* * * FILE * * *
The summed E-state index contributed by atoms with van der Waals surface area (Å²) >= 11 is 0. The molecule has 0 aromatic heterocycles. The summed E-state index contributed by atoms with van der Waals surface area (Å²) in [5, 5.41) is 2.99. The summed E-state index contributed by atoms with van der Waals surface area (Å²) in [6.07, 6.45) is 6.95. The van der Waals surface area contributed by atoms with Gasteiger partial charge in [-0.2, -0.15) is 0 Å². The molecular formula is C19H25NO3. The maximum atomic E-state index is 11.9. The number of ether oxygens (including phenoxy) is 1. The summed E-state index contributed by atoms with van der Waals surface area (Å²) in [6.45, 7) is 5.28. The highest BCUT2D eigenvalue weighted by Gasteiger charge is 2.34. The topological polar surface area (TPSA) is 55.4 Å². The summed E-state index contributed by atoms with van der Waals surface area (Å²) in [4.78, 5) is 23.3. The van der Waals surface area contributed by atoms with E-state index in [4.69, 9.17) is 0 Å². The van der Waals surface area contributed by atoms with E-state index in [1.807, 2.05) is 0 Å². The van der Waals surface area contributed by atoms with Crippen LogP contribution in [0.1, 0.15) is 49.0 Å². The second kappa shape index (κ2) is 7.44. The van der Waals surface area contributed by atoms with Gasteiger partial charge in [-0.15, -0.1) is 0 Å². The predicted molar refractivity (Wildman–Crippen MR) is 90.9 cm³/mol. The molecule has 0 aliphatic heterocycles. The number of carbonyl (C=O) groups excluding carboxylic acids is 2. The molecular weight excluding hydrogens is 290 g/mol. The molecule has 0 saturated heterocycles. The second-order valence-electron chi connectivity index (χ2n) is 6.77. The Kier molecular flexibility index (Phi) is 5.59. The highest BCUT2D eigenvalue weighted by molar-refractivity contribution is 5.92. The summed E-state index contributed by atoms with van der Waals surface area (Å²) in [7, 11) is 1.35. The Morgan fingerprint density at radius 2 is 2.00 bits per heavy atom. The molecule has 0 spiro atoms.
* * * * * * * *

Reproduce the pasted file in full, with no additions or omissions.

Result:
The summed E-state index contributed by atoms with van der Waals surface area (Å²) >= 11 is 0. The molecule has 0 aromatic heterocycles. The summed E-state index contributed by atoms with van der Waals surface area (Å²) in [5, 5.41) is 2.99. The summed E-state index contributed by atoms with van der Waals surface area (Å²) in [6.07, 6.45) is 6.95. The van der Waals surface area contributed by atoms with Gasteiger partial charge in [-0.2, -0.15) is 0 Å². The molecular formula is C19H25NO3. The maximum atomic E-state index is 11.9. The number of ether oxygens (including phenoxy) is 1. The summed E-state index contributed by atoms with van der Waals surface area (Å²) in [6.45, 7) is 5.28. The highest BCUT2D eigenvalue weighted by Gasteiger charge is 2.34. The topological polar surface area (TPSA) is 55.4 Å². The summed E-state index contributed by atoms with van der Waals surface area (Å²) in [4.78, 5) is 23.3. The van der Waals surface area contributed by atoms with E-state index in [4.69, 9.17) is 0 Å². The van der Waals surface area contributed by atoms with E-state index in [1.807, 2.05) is 0 Å². The van der Waals surface area contributed by atoms with Crippen LogP contribution in [0.1, 0.15) is 49.0 Å². The second kappa shape index (κ2) is 7.44. The van der Waals surface area contributed by atoms with Gasteiger partial charge in [-0.15, -0.1) is 0 Å². The predicted molar refractivity (Wildman–Crippen MR) is 90.9 cm³/mol. The molecule has 0 aliphatic heterocycles. The number of carbonyl (C=O) groups excluding carboxylic acids is 2. The molecular weight excluding hydrogens is 290 g/mol. The molecule has 0 saturated heterocycles. The second-order valence-electron chi connectivity index (χ2n) is 6.77. The Kier molecular flexibility index (Phi) is 5.59. The highest BCUT2D eigenvalue weighted by molar-refractivity contribution is 5.92. The summed E-state index contributed by atoms with van der Waals surface area (Å²) in [7, 11) is 1.35. The Morgan fingerprint density at radius 2 is 2.00 bits per heavy atom. The molecule has 0 spiro atoms.